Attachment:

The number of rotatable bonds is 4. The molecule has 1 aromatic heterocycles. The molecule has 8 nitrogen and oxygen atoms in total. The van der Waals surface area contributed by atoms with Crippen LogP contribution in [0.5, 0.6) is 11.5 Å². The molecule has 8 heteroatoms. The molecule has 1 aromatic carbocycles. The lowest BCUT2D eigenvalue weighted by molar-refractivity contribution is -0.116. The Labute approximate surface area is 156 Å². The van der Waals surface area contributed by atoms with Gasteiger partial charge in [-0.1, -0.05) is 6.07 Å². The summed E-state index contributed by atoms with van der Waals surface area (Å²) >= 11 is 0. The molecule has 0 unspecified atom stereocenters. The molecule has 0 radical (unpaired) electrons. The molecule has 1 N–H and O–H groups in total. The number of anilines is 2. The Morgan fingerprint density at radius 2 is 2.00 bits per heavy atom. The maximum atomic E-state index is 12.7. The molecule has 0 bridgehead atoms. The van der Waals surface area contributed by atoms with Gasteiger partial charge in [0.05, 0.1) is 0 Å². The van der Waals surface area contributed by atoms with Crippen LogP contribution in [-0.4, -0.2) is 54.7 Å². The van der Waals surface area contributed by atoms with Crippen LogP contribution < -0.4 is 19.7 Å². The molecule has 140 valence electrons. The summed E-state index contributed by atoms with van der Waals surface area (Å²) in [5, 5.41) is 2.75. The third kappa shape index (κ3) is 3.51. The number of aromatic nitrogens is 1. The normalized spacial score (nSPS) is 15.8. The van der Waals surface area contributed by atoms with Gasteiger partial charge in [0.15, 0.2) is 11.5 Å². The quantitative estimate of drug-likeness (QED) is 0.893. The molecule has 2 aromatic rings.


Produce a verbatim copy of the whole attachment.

The number of rotatable bonds is 4. The molecule has 1 aromatic heterocycles. The molecule has 8 nitrogen and oxygen atoms in total. The van der Waals surface area contributed by atoms with Crippen LogP contribution in [0.5, 0.6) is 11.5 Å². The molecule has 8 heteroatoms. The molecule has 1 aromatic carbocycles. The lowest BCUT2D eigenvalue weighted by molar-refractivity contribution is -0.116. The Labute approximate surface area is 156 Å². The van der Waals surface area contributed by atoms with Gasteiger partial charge in [-0.1, -0.05) is 6.07 Å². The summed E-state index contributed by atoms with van der Waals surface area (Å²) >= 11 is 0. The molecule has 0 unspecified atom stereocenters. The molecule has 0 radical (unpaired) electrons. The molecule has 1 N–H and O–H groups in total. The number of anilines is 2. The Morgan fingerprint density at radius 2 is 2.00 bits per heavy atom. The maximum atomic E-state index is 12.7. The molecule has 0 bridgehead atoms. The van der Waals surface area contributed by atoms with Gasteiger partial charge in [0.05, 0.1) is 0 Å². The van der Waals surface area contributed by atoms with Crippen LogP contribution in [-0.4, -0.2) is 54.7 Å². The van der Waals surface area contributed by atoms with Crippen LogP contribution < -0.4 is 19.7 Å². The molecule has 140 valence electrons. The summed E-state index contributed by atoms with van der Waals surface area (Å²) in [5, 5.41) is 2.75. The third kappa shape index (κ3) is 3.51. The number of aromatic nitrogens is 1. The normalized spacial score (nSPS) is 15.8. The van der Waals surface area contributed by atoms with Gasteiger partial charge in [0.15, 0.2) is 11.5 Å². The quantitative estimate of drug-likeness (QED) is 0.893. The molecule has 2 aromatic rings.